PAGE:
Tuesday, October 26, 2010

Solve the budget crisis: End (most) public pensions

I had a pension 30 years ago. I had it for two or three years and then the law changed. I don't know exactly why; I've never been a pension lawyer. As I recall it, though, the partners in my firm couldn't put what they wanted in their pension accounts without putting substantially more in each of their employees' pension accounts. So the pensions were all scrapped. I am pretty sure that they cashed us out when they killed the pensions: That chunk of change (sadly) remains the largest single piece of my retirement savings.

We can talk about my poor retirement planning some other time.

Today, though, I want to talk about pensions. I don't have one. I don't know anyone in the private sector who has one. My wife was enrolled in a pension plan when she started to teach full-time for the Archdiocese of Chicago -- but that plan was scrapped a couple of years later. They still take money out of my wife's check, but it gets invested in money markets and things like that, subject to the perils of market fluctuation.

The only people I know who do have pensions are public sector employees. Bureaucrats, public school teachers, bus drivers, garbagemen, cops, firemen....

Public pensions are a sweet deal:
For most public sector employees, at least here in Illinois, one need only put in 30 years and reach the age of 50 to pull a full pension -- a large percentage of your highest pay anytime in the four years preceding your retirement. Many school superintendents, for example, get huge one-time bonus payments on the eve of their retirements -- thereby greatly enhancing their pensions. My friend Steve, who pulled his pension earlier this year, was able to stitch stints with the City of Chicago and Cook County to reach his 30 years. And he was 'forced' to retire in that his boss cut his pay four years ago -- making it vital that Steve pull his pension this year or take a significant 'hit' in his pension payouts. A lot of the conversation among my contemporaries, when I was coaching at Bluejay Park, concerned pension issues. We were all turning 50. Most of the coaches had City jobs, or County jobs.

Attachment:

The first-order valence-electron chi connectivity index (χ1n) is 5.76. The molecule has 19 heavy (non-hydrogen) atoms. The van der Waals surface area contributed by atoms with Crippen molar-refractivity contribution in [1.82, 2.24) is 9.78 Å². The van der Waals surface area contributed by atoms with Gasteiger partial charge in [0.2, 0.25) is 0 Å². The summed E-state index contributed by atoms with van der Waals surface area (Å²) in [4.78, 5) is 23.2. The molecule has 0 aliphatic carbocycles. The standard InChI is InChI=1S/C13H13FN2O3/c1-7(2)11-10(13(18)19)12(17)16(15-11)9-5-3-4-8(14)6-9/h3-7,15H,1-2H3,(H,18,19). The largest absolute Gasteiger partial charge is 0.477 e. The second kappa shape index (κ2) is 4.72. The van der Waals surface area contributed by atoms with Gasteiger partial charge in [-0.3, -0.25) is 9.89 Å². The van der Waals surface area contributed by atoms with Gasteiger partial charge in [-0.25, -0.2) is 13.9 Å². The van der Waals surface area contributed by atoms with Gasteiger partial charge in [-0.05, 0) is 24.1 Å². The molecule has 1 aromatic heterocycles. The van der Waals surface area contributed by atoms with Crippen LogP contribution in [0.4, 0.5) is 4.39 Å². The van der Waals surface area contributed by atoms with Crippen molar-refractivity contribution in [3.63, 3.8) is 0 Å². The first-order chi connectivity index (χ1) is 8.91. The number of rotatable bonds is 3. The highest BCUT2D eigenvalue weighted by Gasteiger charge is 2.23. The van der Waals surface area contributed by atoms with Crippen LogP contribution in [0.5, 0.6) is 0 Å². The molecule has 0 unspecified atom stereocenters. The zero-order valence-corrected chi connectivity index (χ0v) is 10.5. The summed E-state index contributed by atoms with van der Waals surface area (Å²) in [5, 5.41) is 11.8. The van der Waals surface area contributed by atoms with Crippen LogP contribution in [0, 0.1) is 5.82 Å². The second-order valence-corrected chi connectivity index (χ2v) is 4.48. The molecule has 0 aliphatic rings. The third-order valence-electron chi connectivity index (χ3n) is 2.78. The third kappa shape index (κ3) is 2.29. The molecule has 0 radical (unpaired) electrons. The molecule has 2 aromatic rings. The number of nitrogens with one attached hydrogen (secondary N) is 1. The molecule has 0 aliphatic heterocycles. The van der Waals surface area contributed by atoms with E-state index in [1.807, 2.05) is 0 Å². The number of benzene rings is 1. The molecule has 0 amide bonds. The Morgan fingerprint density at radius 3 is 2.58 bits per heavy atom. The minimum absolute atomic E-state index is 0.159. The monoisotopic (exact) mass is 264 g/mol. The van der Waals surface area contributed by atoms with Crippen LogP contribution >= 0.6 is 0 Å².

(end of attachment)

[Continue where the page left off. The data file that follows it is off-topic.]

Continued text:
But I didn't. And I have no pension.

They've just changed judicial pensions in Illinois and a steady exodus from the bench has apparently begun as jurists pull their pensions. There is still a pension in place, but it is a thin and pallid thing, from what I'm told, over what there was before. But however wispy a weed it may seem to those on the inside, it is a California redwood to one such as me who has no pension at all.

Anyway, pensions are a sweet deal for those who have them.

But there is a teeny, tiny problem: The entities that are legally committed to paying these pensions -- state, county and municipal governments -- are broke. Unfunded or underfunded pension liabilities are frequently cited as the biggest single reason why local governments are in such bad shape.

Thus, I make a modest proposal -- here in the relative safety of an anonymous blog, where I am less likely to be torn from my office by a torch-bearing mob of AFSCME activists and strung up from the nearest lamppost: End most public pensions.

We have obligations to those who have, in good faith, done their 30 years and pulled their pensions. Honor those obligations.